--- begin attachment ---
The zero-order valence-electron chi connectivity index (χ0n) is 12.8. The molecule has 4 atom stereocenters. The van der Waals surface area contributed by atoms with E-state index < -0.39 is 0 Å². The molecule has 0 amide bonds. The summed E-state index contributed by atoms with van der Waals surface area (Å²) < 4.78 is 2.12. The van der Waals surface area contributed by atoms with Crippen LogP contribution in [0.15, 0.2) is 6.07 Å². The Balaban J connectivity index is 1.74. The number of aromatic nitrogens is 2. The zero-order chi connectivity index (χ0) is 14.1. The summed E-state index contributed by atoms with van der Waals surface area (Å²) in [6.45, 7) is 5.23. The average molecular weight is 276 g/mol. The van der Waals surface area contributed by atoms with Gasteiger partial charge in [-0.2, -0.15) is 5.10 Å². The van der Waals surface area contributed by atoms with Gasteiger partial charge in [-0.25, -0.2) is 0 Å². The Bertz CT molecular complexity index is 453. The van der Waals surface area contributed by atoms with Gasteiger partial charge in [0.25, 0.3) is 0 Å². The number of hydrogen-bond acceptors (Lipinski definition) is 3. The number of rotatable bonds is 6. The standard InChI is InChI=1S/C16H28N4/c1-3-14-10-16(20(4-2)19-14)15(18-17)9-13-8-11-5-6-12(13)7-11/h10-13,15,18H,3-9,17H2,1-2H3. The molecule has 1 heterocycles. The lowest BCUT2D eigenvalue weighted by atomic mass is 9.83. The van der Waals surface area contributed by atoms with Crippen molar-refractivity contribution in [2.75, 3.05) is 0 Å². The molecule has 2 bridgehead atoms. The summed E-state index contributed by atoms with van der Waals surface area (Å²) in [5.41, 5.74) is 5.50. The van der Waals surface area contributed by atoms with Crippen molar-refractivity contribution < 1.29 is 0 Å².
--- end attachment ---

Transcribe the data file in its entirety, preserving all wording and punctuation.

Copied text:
The zero-order valence-electron chi connectivity index (χ0n) is 12.8. The molecule has 4 atom stereocenters. The van der Waals surface area contributed by atoms with E-state index < -0.39 is 0 Å². The molecule has 0 amide bonds. The summed E-state index contributed by atoms with van der Waals surface area (Å²) < 4.78 is 2.12. The van der Waals surface area contributed by atoms with Crippen LogP contribution in [0.15, 0.2) is 6.07 Å². The Balaban J connectivity index is 1.74. The number of aromatic nitrogens is 2. The zero-order chi connectivity index (χ0) is 14.1. The summed E-state index contributed by atoms with van der Waals surface area (Å²) in [6.45, 7) is 5.23. The average molecular weight is 276 g/mol. The van der Waals surface area contributed by atoms with Gasteiger partial charge in [-0.2, -0.15) is 5.10 Å². The van der Waals surface area contributed by atoms with Gasteiger partial charge in [-0.25, -0.2) is 0 Å². The Bertz CT molecular complexity index is 453. The van der Waals surface area contributed by atoms with Gasteiger partial charge in [0.25, 0.3) is 0 Å². The number of hydrogen-bond acceptors (Lipinski definition) is 3. The number of rotatable bonds is 6. The standard InChI is InChI=1S/C16H28N4/c1-3-14-10-16(20(4-2)19-14)15(18-17)9-13-8-11-5-6-12(13)7-11/h10-13,15,18H,3-9,17H2,1-2H3. The molecule has 1 heterocycles. The lowest BCUT2D eigenvalue weighted by atomic mass is 9.83. The van der Waals surface area contributed by atoms with Crippen molar-refractivity contribution in [2.75, 3.05) is 0 Å². The molecule has 2 bridgehead atoms. The summed E-state index contributed by atoms with van der Waals surface area (Å²) in [5.41, 5.74) is 5.50. The van der Waals surface area contributed by atoms with Crippen molar-refractivity contribution < 1.29 is 0 Å².